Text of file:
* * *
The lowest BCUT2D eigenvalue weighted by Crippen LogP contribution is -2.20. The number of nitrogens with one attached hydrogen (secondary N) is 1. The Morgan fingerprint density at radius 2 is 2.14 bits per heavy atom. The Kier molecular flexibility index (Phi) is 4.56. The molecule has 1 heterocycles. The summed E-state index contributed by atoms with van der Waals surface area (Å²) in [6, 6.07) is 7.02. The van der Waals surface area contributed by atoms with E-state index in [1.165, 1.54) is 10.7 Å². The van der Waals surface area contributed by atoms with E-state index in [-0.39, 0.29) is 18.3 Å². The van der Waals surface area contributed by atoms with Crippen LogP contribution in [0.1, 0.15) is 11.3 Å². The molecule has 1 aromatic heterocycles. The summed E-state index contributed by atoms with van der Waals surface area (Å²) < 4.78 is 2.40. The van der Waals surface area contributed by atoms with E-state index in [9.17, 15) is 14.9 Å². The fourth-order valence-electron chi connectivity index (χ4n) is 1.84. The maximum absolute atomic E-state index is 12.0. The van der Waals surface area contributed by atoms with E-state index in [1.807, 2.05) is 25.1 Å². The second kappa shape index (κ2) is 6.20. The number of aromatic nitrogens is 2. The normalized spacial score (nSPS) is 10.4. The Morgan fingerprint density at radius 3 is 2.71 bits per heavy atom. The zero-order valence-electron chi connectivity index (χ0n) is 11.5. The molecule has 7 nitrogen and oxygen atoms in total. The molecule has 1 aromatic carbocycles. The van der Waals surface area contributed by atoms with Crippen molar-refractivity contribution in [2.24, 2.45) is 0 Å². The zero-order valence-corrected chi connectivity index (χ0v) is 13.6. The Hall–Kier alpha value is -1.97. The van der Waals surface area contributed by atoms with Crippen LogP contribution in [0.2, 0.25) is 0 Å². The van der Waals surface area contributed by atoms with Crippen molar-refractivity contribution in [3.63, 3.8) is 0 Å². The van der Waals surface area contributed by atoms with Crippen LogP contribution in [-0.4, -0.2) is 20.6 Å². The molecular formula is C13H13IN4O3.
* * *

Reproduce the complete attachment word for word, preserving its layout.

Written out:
The lowest BCUT2D eigenvalue weighted by Crippen LogP contribution is -2.20. The number of nitrogens with one attached hydrogen (secondary N) is 1. The Morgan fingerprint density at radius 2 is 2.14 bits per heavy atom. The Kier molecular flexibility index (Phi) is 4.56. The molecule has 1 heterocycles. The summed E-state index contributed by atoms with van der Waals surface area (Å²) in [6, 6.07) is 7.02. The van der Waals surface area contributed by atoms with E-state index in [1.165, 1.54) is 10.7 Å². The van der Waals surface area contributed by atoms with E-state index in [-0.39, 0.29) is 18.3 Å². The van der Waals surface area contributed by atoms with Crippen LogP contribution in [0.1, 0.15) is 11.3 Å². The molecule has 1 aromatic heterocycles. The summed E-state index contributed by atoms with van der Waals surface area (Å²) < 4.78 is 2.40. The van der Waals surface area contributed by atoms with E-state index in [9.17, 15) is 14.9 Å². The fourth-order valence-electron chi connectivity index (χ4n) is 1.84. The maximum absolute atomic E-state index is 12.0. The van der Waals surface area contributed by atoms with E-state index in [1.807, 2.05) is 25.1 Å². The second kappa shape index (κ2) is 6.20. The number of aromatic nitrogens is 2. The normalized spacial score (nSPS) is 10.4. The Morgan fingerprint density at radius 3 is 2.71 bits per heavy atom. The zero-order valence-electron chi connectivity index (χ0n) is 11.5. The molecule has 7 nitrogen and oxygen atoms in total. The molecule has 1 aromatic carbocycles. The van der Waals surface area contributed by atoms with Crippen molar-refractivity contribution in [2.24, 2.45) is 0 Å². The zero-order valence-corrected chi connectivity index (χ0v) is 13.6. The Hall–Kier alpha value is -1.97. The van der Waals surface area contributed by atoms with Crippen LogP contribution in [0.2, 0.25) is 0 Å². The van der Waals surface area contributed by atoms with Crippen molar-refractivity contribution in [3.63, 3.8) is 0 Å². The van der Waals surface area contributed by atoms with Crippen LogP contribution in [-0.4, -0.2) is 20.6 Å². The molecular formula is C13H13IN4O3.